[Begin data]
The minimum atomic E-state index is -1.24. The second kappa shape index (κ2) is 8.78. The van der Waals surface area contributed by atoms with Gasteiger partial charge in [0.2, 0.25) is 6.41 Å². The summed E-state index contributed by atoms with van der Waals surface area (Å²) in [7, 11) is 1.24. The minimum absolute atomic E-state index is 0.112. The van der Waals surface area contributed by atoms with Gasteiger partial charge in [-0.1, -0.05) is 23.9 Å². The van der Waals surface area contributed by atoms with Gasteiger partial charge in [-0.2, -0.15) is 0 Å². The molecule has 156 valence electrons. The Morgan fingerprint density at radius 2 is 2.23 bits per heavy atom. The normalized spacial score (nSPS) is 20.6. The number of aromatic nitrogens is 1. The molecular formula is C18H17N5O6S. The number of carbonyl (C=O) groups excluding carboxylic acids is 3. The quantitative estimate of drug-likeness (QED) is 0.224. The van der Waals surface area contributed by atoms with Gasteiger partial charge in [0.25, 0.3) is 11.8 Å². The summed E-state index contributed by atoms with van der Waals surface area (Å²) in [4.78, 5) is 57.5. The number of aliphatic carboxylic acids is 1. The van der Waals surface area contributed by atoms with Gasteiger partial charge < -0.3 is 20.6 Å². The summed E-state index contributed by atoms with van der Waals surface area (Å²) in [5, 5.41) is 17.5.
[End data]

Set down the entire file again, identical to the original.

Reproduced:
The minimum atomic E-state index is -1.24. The second kappa shape index (κ2) is 8.78. The van der Waals surface area contributed by atoms with Gasteiger partial charge in [0.2, 0.25) is 6.41 Å². The summed E-state index contributed by atoms with van der Waals surface area (Å²) in [7, 11) is 1.24. The minimum absolute atomic E-state index is 0.112. The van der Waals surface area contributed by atoms with Gasteiger partial charge in [-0.1, -0.05) is 23.9 Å². The van der Waals surface area contributed by atoms with Gasteiger partial charge in [-0.2, -0.15) is 0 Å². The molecule has 156 valence electrons. The Morgan fingerprint density at radius 2 is 2.23 bits per heavy atom. The normalized spacial score (nSPS) is 20.6. The number of aromatic nitrogens is 1. The molecular formula is C18H17N5O6S. The number of carbonyl (C=O) groups excluding carboxylic acids is 3. The quantitative estimate of drug-likeness (QED) is 0.224. The van der Waals surface area contributed by atoms with Gasteiger partial charge in [0.25, 0.3) is 11.8 Å². The summed E-state index contributed by atoms with van der Waals surface area (Å²) in [4.78, 5) is 57.5. The number of aliphatic carboxylic acids is 1. The van der Waals surface area contributed by atoms with Gasteiger partial charge < -0.3 is 20.6 Å². The summed E-state index contributed by atoms with van der Waals surface area (Å²) in [5, 5.41) is 17.5.